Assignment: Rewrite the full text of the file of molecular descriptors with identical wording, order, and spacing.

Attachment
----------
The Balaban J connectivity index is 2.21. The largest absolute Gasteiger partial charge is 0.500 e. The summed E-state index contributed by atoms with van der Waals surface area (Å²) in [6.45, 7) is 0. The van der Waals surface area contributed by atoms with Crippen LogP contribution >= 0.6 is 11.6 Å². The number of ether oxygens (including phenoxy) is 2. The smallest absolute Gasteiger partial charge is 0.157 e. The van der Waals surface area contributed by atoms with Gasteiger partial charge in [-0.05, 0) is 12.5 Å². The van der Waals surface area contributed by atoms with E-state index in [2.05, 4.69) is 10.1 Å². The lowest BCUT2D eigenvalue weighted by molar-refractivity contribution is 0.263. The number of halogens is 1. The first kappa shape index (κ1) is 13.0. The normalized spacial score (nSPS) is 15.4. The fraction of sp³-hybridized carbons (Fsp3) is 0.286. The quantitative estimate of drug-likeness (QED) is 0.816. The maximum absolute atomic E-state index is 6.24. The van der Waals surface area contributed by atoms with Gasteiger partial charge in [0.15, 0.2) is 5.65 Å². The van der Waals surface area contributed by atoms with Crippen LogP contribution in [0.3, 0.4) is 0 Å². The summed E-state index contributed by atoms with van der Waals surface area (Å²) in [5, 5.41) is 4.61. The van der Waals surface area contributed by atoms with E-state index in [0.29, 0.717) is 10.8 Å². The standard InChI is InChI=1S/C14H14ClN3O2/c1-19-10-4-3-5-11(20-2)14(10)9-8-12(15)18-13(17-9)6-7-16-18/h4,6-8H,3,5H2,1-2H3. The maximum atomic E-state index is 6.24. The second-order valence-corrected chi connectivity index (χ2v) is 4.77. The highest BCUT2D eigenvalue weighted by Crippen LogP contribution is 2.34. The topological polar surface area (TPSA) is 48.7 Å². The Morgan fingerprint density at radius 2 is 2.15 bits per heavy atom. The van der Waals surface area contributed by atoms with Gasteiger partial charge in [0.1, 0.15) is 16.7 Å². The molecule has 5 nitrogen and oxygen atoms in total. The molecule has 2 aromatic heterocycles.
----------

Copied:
The Balaban J connectivity index is 2.21. The largest absolute Gasteiger partial charge is 0.500 e. The summed E-state index contributed by atoms with van der Waals surface area (Å²) in [6.45, 7) is 0. The van der Waals surface area contributed by atoms with Crippen LogP contribution >= 0.6 is 11.6 Å². The number of ether oxygens (including phenoxy) is 2. The smallest absolute Gasteiger partial charge is 0.157 e. The van der Waals surface area contributed by atoms with Gasteiger partial charge in [-0.05, 0) is 12.5 Å². The van der Waals surface area contributed by atoms with E-state index in [2.05, 4.69) is 10.1 Å². The lowest BCUT2D eigenvalue weighted by molar-refractivity contribution is 0.263. The number of halogens is 1. The first kappa shape index (κ1) is 13.0. The normalized spacial score (nSPS) is 15.4. The fraction of sp³-hybridized carbons (Fsp3) is 0.286. The quantitative estimate of drug-likeness (QED) is 0.816. The maximum absolute atomic E-state index is 6.24. The van der Waals surface area contributed by atoms with Gasteiger partial charge in [0.15, 0.2) is 5.65 Å². The van der Waals surface area contributed by atoms with Crippen LogP contribution in [0.3, 0.4) is 0 Å². The summed E-state index contributed by atoms with van der Waals surface area (Å²) in [5, 5.41) is 4.61. The van der Waals surface area contributed by atoms with E-state index in [0.29, 0.717) is 10.8 Å². The standard InChI is InChI=1S/C14H14ClN3O2/c1-19-10-4-3-5-11(20-2)14(10)9-8-12(15)18-13(17-9)6-7-16-18/h4,6-8H,3,5H2,1-2H3. The maximum atomic E-state index is 6.24. The second-order valence-corrected chi connectivity index (χ2v) is 4.77. The highest BCUT2D eigenvalue weighted by Crippen LogP contribution is 2.34. The topological polar surface area (TPSA) is 48.7 Å². The Morgan fingerprint density at radius 2 is 2.15 bits per heavy atom. The van der Waals surface area contributed by atoms with Gasteiger partial charge in [0.1, 0.15) is 16.7 Å². The molecule has 5 nitrogen and oxygen atoms in total. The molecule has 2 aromatic heterocycles.